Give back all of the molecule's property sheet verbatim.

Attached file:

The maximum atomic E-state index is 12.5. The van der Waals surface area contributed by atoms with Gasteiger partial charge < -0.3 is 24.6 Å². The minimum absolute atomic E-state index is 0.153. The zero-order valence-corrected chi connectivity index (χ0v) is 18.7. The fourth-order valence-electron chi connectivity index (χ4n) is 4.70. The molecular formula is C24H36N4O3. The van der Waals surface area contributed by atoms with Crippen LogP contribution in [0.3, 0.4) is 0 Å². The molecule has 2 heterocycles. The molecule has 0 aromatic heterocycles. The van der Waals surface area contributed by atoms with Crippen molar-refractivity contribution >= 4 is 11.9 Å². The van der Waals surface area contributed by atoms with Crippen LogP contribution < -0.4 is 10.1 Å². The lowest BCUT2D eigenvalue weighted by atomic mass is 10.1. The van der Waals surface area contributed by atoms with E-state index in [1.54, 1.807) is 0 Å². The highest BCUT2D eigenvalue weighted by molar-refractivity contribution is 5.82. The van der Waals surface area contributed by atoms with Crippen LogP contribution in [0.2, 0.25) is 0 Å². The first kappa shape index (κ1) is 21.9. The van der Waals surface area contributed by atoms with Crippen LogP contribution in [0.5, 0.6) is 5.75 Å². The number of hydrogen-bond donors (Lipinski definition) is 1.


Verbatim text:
The maximum atomic E-state index is 12.5. The van der Waals surface area contributed by atoms with Gasteiger partial charge < -0.3 is 24.6 Å². The minimum absolute atomic E-state index is 0.153. The zero-order valence-corrected chi connectivity index (χ0v) is 18.7. The fourth-order valence-electron chi connectivity index (χ4n) is 4.70. The molecular formula is C24H36N4O3. The van der Waals surface area contributed by atoms with Crippen LogP contribution in [0.3, 0.4) is 0 Å². The molecule has 2 heterocycles. The molecule has 0 aromatic heterocycles. The van der Waals surface area contributed by atoms with Crippen molar-refractivity contribution >= 4 is 11.9 Å². The van der Waals surface area contributed by atoms with Crippen LogP contribution < -0.4 is 10.1 Å². The lowest BCUT2D eigenvalue weighted by atomic mass is 10.1. The van der Waals surface area contributed by atoms with E-state index in [1.54, 1.807) is 0 Å². The highest BCUT2D eigenvalue weighted by molar-refractivity contribution is 5.82. The van der Waals surface area contributed by atoms with Crippen LogP contribution in [0.2, 0.25) is 0 Å². The first kappa shape index (κ1) is 21.9. The van der Waals surface area contributed by atoms with Crippen LogP contribution in [0.5, 0.6) is 5.75 Å². The number of hydrogen-bond donors (Lipinski definition) is 1.